The Writings of Thomas Jefferson, 12. kötet
Issued under the auspices of the Thomas Jefferson memorial association of the United States, 1904 - 505 oldal
Volume 12 in the 20-book set of writings from Thomas Jefferson, this text includes the letters the president wrote after his return to the United States from France in 1789 until his death in 1826. This volume also includesan essay entitledJefferson's Passports to Immorality by George Graham Vest, a former senator from Missouri.
Mit mondanak mások - Írjon ismertetőt
Nem találtunk ismertetőket a szokott helyeken.
Más kiadások - Összes megtekintése
able accent affections alluvion Anglo-Saxon answer assurances authority bank batture believe belong called character common Congress considered Constitution continued course court DEAR English established example expect expressed favor feet field force France freedom French give given Gravier ground hand hope House interest Jefferson John judges kind king known lands language letter means measure ment mind MONTICELLO natural navigable never object observed opinion original Paris party passed person possession present principles printed probably produce question Randolph reason received rendered respect river road Roman seems single sound syllable taken thing THOMAS THOMAS MANN RANDOLPH thought tion United University verse WASHINGTON whole wish writing written wrote
450. oldal - ... full many a gem of purest ray serene the dark unfathomed caves of ocean bear : full many a flower is born to blush unseen, and waste its sweetness on the desert air. some village Hampden that with dauntless breast the little tyrant of his fields withstood, some mute inglorious Milton here may rest, some Cromwell guiltless of his country's blood.
442. oldal - To fair Fidele's grassy tomb Soft maids and village hinds shall bring Each opening sweet of earliest bloom, And rifle all the breathing spring. No wailing ghost shall dare appear To vex with shrieks this quiet grove: But shepherd lads assemble here, And melting virgins own their love. No withered witch shall here be seen, No goblins lead their nightly crew; The female fays shall haunt the green, And dress thy grave with pearly dew! The red-breast oft at evening hours Shall kindly lend his little...
xv. oldal - Constitution, nor prohibited by it to the States, all lawful powers respecting the same did of right remain, and were reserved to the States or to the people ; that thus was manifested their determination to retain to themselves the right of judging how far the licentiousness of speech and of the press may be abridged without lessening their useful freedom, and how far those abuses which cannot be separated from their use should be tolerated rather than the use be destroyed...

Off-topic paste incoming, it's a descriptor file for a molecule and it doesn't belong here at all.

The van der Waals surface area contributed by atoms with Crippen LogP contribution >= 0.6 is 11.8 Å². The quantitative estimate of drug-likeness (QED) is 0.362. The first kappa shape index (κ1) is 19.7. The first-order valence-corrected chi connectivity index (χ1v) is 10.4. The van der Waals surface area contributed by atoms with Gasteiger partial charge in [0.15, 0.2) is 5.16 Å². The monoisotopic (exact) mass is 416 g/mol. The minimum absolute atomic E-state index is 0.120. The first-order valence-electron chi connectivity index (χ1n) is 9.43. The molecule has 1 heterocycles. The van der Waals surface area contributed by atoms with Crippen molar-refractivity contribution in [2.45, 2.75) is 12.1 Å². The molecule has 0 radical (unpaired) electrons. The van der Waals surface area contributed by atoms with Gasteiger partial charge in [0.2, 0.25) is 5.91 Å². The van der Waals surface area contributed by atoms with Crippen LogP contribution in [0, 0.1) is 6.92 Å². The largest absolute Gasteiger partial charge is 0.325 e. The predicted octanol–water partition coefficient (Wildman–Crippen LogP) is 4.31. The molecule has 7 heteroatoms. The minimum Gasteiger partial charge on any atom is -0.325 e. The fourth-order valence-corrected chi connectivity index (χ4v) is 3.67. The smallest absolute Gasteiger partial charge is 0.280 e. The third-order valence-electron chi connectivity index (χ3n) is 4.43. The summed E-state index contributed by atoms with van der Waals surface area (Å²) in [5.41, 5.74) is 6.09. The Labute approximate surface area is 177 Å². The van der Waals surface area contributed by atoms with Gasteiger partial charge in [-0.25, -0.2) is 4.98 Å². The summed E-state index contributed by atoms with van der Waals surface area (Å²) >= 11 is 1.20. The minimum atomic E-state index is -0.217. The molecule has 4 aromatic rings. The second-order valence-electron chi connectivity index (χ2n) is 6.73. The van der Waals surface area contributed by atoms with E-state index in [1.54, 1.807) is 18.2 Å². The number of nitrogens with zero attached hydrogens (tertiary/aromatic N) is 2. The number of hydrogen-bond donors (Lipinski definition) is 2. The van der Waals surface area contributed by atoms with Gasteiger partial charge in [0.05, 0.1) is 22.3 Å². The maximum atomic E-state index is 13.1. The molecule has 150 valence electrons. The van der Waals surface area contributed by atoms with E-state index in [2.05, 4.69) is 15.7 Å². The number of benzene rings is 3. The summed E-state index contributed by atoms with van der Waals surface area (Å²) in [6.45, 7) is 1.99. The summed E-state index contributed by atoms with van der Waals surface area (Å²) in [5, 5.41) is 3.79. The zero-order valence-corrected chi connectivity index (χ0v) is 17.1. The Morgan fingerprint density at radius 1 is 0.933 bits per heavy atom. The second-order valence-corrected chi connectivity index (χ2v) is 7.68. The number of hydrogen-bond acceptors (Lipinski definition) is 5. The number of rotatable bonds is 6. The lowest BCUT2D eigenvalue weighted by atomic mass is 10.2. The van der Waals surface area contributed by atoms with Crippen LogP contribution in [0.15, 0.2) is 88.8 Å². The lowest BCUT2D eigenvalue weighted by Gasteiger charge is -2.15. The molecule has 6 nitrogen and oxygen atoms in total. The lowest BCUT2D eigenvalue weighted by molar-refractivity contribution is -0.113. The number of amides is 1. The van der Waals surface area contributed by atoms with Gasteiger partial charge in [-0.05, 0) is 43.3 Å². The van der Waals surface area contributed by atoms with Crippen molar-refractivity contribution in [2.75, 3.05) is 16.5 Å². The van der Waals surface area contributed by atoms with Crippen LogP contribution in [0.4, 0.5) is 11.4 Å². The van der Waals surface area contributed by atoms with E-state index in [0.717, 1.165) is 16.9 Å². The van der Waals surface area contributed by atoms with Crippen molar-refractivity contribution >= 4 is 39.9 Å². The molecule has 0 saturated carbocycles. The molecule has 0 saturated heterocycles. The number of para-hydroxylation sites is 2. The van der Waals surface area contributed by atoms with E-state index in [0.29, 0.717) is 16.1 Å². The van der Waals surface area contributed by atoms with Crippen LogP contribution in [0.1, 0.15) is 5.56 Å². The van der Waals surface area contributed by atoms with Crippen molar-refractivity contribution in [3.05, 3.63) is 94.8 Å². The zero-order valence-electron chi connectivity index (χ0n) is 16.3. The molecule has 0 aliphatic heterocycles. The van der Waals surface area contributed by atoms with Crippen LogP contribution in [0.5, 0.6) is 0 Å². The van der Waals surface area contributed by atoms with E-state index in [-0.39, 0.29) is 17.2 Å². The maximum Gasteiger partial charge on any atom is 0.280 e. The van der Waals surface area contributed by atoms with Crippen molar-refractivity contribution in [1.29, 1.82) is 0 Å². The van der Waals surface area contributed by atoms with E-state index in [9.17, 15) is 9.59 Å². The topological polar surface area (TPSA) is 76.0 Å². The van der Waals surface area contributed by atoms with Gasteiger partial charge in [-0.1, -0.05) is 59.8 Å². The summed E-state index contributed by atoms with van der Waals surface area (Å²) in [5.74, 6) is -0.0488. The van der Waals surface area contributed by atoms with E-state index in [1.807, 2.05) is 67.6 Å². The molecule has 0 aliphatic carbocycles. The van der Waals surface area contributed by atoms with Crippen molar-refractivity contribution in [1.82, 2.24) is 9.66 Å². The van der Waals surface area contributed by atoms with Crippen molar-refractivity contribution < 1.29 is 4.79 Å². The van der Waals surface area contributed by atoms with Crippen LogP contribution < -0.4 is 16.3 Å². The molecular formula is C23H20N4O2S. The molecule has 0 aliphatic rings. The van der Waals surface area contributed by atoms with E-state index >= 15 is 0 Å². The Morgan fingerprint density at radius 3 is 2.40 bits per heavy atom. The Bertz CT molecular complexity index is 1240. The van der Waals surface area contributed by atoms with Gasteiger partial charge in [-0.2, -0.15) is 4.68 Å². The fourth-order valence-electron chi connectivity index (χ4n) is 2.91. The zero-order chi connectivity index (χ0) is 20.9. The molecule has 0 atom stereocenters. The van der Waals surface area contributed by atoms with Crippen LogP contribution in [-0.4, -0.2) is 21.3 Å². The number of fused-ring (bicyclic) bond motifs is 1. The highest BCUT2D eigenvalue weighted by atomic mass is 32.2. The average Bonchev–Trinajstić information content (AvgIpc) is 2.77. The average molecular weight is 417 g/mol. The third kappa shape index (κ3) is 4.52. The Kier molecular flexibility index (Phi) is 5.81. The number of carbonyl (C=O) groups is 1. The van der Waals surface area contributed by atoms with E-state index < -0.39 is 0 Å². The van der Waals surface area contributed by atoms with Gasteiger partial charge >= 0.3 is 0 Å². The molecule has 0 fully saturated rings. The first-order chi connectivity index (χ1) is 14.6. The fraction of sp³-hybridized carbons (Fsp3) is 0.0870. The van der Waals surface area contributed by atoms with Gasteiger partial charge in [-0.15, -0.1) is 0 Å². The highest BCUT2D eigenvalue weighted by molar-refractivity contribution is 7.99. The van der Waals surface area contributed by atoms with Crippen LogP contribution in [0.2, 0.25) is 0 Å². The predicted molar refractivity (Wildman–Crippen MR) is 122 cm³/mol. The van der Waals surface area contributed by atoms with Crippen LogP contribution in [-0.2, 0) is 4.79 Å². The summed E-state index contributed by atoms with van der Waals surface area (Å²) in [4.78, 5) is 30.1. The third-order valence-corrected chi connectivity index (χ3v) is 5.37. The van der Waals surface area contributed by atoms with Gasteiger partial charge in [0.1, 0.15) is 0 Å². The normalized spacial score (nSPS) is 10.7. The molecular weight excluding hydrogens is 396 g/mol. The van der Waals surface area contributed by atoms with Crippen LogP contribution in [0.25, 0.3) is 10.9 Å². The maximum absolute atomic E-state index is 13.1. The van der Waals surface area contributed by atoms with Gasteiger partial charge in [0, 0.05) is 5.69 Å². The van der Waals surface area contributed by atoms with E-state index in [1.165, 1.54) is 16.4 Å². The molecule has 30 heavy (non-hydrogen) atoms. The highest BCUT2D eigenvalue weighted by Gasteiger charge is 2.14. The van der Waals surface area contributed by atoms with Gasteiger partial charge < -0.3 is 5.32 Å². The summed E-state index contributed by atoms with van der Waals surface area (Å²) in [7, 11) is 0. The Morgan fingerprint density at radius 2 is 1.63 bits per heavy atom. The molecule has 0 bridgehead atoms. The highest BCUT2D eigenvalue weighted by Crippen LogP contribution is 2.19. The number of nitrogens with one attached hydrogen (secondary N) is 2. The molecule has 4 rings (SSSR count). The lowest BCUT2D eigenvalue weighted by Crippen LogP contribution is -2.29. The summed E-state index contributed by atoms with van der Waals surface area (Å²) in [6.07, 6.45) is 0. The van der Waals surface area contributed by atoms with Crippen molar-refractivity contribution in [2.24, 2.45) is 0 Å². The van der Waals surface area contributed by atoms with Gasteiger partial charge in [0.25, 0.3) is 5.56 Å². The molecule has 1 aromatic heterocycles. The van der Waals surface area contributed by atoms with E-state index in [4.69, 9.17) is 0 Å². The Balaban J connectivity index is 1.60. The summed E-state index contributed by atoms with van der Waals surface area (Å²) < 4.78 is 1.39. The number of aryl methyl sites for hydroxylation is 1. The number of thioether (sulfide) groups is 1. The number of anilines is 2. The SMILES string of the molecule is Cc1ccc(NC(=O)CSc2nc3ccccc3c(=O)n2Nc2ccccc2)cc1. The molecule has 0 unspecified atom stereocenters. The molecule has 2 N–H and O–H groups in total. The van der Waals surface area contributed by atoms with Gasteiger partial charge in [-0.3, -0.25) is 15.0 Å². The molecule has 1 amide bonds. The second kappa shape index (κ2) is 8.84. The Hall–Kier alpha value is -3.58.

439. oldal - Cowards die many times before their deaths ; The valiant never taste of death but once. Of all the wonders that I yet have heard, It seems to me most strange that men should fear ; Seeing that death, a necessary end, Will come, when it will come.
xi. oldal - I am for freedom of religion, and against all maneuvres to bring about a legal ascendancy of one sect over another : for freedom of the press, and against all violations of the Constitution to silence by force and not by reason the complaints or criticisms, just or unjust, of our citizens against the conduct of their agents.
xxviii. oldal - ... the honest payment of our debts, and sacred preservation of the public faith; encouragement of agriculture, and of commerce as its handmaid; the diffusion of information, and arraignment of all abuses at the bar of public reason; freedom of religion, freedom of the press, and freedom of person under the protection of the habeas corpus; and trial by juries impartially selected...
429. oldal - I have found out a gift for my fair; I have found where the wood-pigeons breed; But let me that plunder forbear, She will say 'twas a barbarous deed...
xxxv. oldal - It is a melancholy truth, that a suppression of the press could not more completely deprive the nation of its benefits, than is done by its abandoned prostitution to falsehood. Nothing can now be believed which is seen in a newspaper. Truth itself becomes suspicious by being put into that polluted vehicle.